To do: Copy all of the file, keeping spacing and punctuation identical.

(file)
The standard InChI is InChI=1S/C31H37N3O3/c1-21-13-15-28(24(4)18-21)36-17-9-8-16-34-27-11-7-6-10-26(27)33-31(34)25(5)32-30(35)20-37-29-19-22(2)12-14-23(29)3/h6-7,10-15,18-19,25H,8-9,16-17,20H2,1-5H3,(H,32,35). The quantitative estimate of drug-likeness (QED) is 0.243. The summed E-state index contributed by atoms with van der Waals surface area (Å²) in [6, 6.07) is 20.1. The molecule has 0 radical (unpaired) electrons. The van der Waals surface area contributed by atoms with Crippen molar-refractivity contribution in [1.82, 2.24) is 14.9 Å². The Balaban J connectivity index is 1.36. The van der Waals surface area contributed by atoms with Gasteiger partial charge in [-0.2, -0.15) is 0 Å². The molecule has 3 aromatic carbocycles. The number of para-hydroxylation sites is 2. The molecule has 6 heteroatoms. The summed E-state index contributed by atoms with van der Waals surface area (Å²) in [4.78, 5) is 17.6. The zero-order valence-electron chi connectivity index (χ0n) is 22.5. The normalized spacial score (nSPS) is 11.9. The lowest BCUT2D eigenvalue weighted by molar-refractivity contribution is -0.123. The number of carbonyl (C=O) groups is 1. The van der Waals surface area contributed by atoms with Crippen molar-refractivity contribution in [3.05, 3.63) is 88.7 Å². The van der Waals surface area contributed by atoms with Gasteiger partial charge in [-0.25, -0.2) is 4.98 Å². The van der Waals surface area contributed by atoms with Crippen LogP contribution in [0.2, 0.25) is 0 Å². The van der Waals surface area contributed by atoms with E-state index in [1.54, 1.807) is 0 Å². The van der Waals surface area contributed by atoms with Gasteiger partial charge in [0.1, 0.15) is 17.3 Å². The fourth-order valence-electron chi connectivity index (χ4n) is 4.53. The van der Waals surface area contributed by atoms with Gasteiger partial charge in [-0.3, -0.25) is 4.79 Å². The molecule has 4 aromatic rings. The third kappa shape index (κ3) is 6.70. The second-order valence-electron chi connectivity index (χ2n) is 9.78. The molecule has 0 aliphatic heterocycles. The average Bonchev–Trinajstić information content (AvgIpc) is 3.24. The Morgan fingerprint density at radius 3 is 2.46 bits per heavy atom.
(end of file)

The standard InChI is InChI=1S/C31H37N3O3/c1-21-13-15-28(24(4)18-21)36-17-9-8-16-34-27-11-7-6-10-26(27)33-31(34)25(5)32-30(35)20-37-29-19-22(2)12-14-23(29)3/h6-7,10-15,18-19,25H,8-9,16-17,20H2,1-5H3,(H,32,35). The quantitative estimate of drug-likeness (QED) is 0.243. The summed E-state index contributed by atoms with van der Waals surface area (Å²) in [6, 6.07) is 20.1. The molecule has 0 radical (unpaired) electrons. The van der Waals surface area contributed by atoms with Crippen molar-refractivity contribution in [1.82, 2.24) is 14.9 Å². The Balaban J connectivity index is 1.36. The van der Waals surface area contributed by atoms with Gasteiger partial charge in [-0.2, -0.15) is 0 Å². The molecule has 3 aromatic carbocycles. The number of para-hydroxylation sites is 2. The molecule has 6 heteroatoms. The summed E-state index contributed by atoms with van der Waals surface area (Å²) in [4.78, 5) is 17.6. The zero-order valence-electron chi connectivity index (χ0n) is 22.5. The normalized spacial score (nSPS) is 11.9. The lowest BCUT2D eigenvalue weighted by molar-refractivity contribution is -0.123. The number of carbonyl (C=O) groups is 1. The van der Waals surface area contributed by atoms with Crippen molar-refractivity contribution in [3.05, 3.63) is 88.7 Å². The van der Waals surface area contributed by atoms with Gasteiger partial charge in [-0.25, -0.2) is 4.98 Å². The van der Waals surface area contributed by atoms with Crippen LogP contribution in [0.2, 0.25) is 0 Å². The van der Waals surface area contributed by atoms with E-state index in [1.54, 1.807) is 0 Å². The van der Waals surface area contributed by atoms with Gasteiger partial charge in [0.1, 0.15) is 17.3 Å². The fourth-order valence-electron chi connectivity index (χ4n) is 4.53. The van der Waals surface area contributed by atoms with Gasteiger partial charge in [-0.3, -0.25) is 4.79 Å². The molecule has 4 aromatic rings. The third kappa shape index (κ3) is 6.70. The second-order valence-electron chi connectivity index (χ2n) is 9.78. The molecule has 0 aliphatic heterocycles. The average Bonchev–Trinajstić information content (AvgIpc) is 3.24. The Morgan fingerprint density at radius 3 is 2.46 bits per heavy atom.